Although the authors of the present review have contributed to genetic discoveries in the field of pheochromocytoma research, we can legitimately ask whether these advances have led to improvements in the diagnosis and management of patients with pheochromocytoma. The answer to this question is an emphatic Yes! In the field of molecular genetics, the well-established axiom that familial (genetic) pheochromocytoma represents 10% of all cases has been overturned, with >35% of cases now attributable to germline disease-causing mutations. Furthermore, genetic pheochromocytoma can now be grouped into five different clinical presentation types in the context of the ten known susceptibility genes for pheochromocytoma-associated syndromes. We now have the tools to diagnose patients with genetic pheochromocytoma, identify germline mutation carriers and to offer gene-informed medical management including enhanced surveillance and prevention. Clinically, we now treat an entire family of tumors of the paraganglia, with the exact phenotype varying by specific gene. In terms of detection and classification, simultaneous advances in biochemical detection and imaging localization have taken place, and the histopathology of the paraganglioma tumor family has been revised by immunohistochemical-genetic classification by gene-specific antibody immunohistochemistry. Treatment options have also been substantially enriched by the application of minimally invasive and adrenal-sparing surgery. Finally and most importantly, it is now widely recognized that patients with genetic pheochromocytoma/paraganglioma syndromes should be treated in specialized centers dedicated to the diagnosis, treatment and surveillance of this rare neoplasm.
William D Foulkes, Jérôme Bertherat and Charis Eng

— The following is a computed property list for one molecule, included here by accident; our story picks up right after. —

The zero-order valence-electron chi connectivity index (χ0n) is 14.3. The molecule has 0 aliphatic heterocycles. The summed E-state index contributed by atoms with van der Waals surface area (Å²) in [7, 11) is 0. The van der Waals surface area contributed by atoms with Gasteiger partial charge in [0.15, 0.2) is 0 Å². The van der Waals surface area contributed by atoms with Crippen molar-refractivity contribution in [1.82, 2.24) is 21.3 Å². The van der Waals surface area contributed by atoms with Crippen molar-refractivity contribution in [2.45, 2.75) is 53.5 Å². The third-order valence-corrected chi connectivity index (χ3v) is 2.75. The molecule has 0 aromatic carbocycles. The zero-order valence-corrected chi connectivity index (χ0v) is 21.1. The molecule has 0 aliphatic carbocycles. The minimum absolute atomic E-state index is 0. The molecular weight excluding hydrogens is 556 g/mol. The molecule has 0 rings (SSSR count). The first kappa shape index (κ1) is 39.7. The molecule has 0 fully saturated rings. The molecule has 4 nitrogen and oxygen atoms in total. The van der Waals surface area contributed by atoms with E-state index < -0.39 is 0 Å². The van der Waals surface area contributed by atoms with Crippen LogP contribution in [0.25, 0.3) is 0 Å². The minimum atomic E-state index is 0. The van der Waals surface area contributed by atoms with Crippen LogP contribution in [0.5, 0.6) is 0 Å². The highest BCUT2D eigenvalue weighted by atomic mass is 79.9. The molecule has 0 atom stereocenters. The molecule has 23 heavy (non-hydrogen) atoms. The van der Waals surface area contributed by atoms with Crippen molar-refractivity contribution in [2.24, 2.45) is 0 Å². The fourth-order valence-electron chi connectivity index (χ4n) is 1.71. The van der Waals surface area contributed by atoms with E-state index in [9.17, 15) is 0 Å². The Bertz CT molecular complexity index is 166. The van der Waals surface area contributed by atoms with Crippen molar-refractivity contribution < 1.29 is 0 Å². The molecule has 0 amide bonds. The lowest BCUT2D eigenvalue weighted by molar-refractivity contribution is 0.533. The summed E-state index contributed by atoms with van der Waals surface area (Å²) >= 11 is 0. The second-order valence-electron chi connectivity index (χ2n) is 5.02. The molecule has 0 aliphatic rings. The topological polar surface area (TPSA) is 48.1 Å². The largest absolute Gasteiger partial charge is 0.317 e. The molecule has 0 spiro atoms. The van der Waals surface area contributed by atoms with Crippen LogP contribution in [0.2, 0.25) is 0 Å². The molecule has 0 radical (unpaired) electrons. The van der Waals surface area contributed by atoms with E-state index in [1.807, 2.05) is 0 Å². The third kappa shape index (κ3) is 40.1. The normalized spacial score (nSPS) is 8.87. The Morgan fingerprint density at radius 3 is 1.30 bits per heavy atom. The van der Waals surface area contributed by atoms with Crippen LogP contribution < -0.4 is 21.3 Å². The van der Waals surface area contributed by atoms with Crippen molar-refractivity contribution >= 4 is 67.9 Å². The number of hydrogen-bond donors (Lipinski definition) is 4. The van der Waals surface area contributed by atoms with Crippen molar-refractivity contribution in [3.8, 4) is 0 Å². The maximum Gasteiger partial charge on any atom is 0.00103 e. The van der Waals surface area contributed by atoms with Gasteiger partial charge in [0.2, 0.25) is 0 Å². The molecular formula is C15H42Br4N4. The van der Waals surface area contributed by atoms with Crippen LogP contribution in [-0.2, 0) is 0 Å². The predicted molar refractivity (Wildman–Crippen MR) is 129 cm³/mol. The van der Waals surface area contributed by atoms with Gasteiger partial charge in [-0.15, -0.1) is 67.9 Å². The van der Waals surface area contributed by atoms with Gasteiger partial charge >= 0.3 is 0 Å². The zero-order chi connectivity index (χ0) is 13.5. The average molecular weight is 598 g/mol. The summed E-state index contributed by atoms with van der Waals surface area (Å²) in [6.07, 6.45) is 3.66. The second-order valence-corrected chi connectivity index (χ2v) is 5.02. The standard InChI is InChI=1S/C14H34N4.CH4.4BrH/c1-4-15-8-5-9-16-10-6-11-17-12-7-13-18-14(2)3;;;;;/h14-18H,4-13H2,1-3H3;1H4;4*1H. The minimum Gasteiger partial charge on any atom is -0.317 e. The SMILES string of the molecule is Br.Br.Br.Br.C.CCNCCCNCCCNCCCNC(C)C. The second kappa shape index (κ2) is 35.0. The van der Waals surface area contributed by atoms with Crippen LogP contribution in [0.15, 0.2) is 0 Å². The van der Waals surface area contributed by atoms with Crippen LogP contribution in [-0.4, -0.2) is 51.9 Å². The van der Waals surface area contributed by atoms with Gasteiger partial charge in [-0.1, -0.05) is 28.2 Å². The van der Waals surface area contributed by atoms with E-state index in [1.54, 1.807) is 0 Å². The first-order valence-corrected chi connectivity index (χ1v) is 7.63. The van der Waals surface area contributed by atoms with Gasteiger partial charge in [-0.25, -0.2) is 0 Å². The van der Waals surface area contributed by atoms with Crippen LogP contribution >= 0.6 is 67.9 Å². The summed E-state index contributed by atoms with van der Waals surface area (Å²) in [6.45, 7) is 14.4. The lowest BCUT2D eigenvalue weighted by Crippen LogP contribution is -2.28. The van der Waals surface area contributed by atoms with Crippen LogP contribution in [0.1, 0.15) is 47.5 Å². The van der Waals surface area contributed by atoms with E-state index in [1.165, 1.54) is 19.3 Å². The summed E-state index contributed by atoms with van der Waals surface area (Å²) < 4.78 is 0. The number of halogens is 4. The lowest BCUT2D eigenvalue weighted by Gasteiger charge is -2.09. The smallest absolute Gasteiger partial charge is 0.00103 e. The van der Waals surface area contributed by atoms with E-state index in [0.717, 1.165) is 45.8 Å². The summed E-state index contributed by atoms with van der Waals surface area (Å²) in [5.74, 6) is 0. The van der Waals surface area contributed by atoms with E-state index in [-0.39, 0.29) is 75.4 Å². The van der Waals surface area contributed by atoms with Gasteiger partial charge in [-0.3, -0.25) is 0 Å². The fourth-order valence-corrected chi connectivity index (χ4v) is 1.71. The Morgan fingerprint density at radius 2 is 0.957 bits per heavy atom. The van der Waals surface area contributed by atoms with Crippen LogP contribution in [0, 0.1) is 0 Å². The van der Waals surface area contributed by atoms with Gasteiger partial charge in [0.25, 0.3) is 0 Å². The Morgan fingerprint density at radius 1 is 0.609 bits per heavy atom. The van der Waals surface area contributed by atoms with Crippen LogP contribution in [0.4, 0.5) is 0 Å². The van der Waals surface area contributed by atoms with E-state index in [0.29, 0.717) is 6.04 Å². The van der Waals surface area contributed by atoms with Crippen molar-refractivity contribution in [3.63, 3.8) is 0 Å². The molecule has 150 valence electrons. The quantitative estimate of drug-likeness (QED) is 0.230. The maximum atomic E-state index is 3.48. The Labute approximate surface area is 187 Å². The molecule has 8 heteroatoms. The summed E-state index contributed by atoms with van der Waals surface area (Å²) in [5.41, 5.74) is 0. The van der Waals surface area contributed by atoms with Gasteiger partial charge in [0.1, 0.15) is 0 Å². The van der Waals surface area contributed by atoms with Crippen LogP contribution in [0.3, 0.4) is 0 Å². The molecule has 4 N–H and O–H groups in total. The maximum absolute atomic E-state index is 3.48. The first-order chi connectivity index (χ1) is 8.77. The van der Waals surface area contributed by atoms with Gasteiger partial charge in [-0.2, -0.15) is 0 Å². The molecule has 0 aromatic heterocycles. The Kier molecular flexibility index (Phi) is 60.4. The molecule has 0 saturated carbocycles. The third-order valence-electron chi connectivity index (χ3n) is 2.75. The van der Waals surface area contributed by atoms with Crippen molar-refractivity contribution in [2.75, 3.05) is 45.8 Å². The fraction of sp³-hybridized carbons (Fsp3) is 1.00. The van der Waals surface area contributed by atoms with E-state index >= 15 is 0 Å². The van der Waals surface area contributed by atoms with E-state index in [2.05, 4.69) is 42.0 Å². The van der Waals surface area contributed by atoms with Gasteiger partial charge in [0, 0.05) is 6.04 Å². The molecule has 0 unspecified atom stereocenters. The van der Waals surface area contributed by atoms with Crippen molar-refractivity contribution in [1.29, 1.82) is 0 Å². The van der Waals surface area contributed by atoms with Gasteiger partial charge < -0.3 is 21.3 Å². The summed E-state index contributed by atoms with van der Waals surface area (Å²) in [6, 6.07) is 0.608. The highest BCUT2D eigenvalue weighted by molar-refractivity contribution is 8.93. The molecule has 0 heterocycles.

Lamis Yehia and Charis Eng
An average of 10% of all cancers (range 1–40%) are caused by heritable mutations and over the years have become powerful models for precision medicine practice. Furthermore, such cancer predisposition genes for seemingly rare syndromes have turned out to help explain mechanisms of sporadic carcinogenesis and often inform normal development. The tumor suppressor PTEN encodes a ubiquitously expressed phosphatase that counteracts the PI3K/AKT/mTOR cascade – one of the most critical growth-promoting signaling pathways. Clinically, individuals with germline PTEN mutations have diverse phenotypes and fall under the umbrella term PTEN hamartoma tumor syndrome (PHTS). PHTS encompasses four clinically distinct allelic overgrowth syndromes, namely Cowden, Bannayan-Riley-Ruvalcaba, Proteus and Proteus-like syndromes. Relatedly, mutations in other genes encoding components of the PI3K/AKT/mTOR pathway downstream of PTEN also predispose patients to partially overlapping clinical manifestations, with similar effects as PTEN malfunction. We refer to these syndromes as ‘PTEN-opathies.’ As a tumor suppressor and key regulator of normal development, PTEN dysfunction can cause a spectrum of phenotypes including benign overgrowths, malignancies, metabolic and neurodevelopmental disorders. Relevant to clinical practice, the identification of PTEN mutations in patients not only establishes a PHTS molecular diagnosis, but also informs on more accurate cancer risk assessment and medical management of those patients and affected family members. Importantly, timely diagnosis is key, as early recognition allows for preventative measures such as high-risk screening and surveillance even prior to cancer onset. This review highlights the translational impact that the discovery of PTEN has had on the diagnosis, management and treatment of PHTS.
Zi Ying Tan, Taosheng Huang and Joanne Ngeow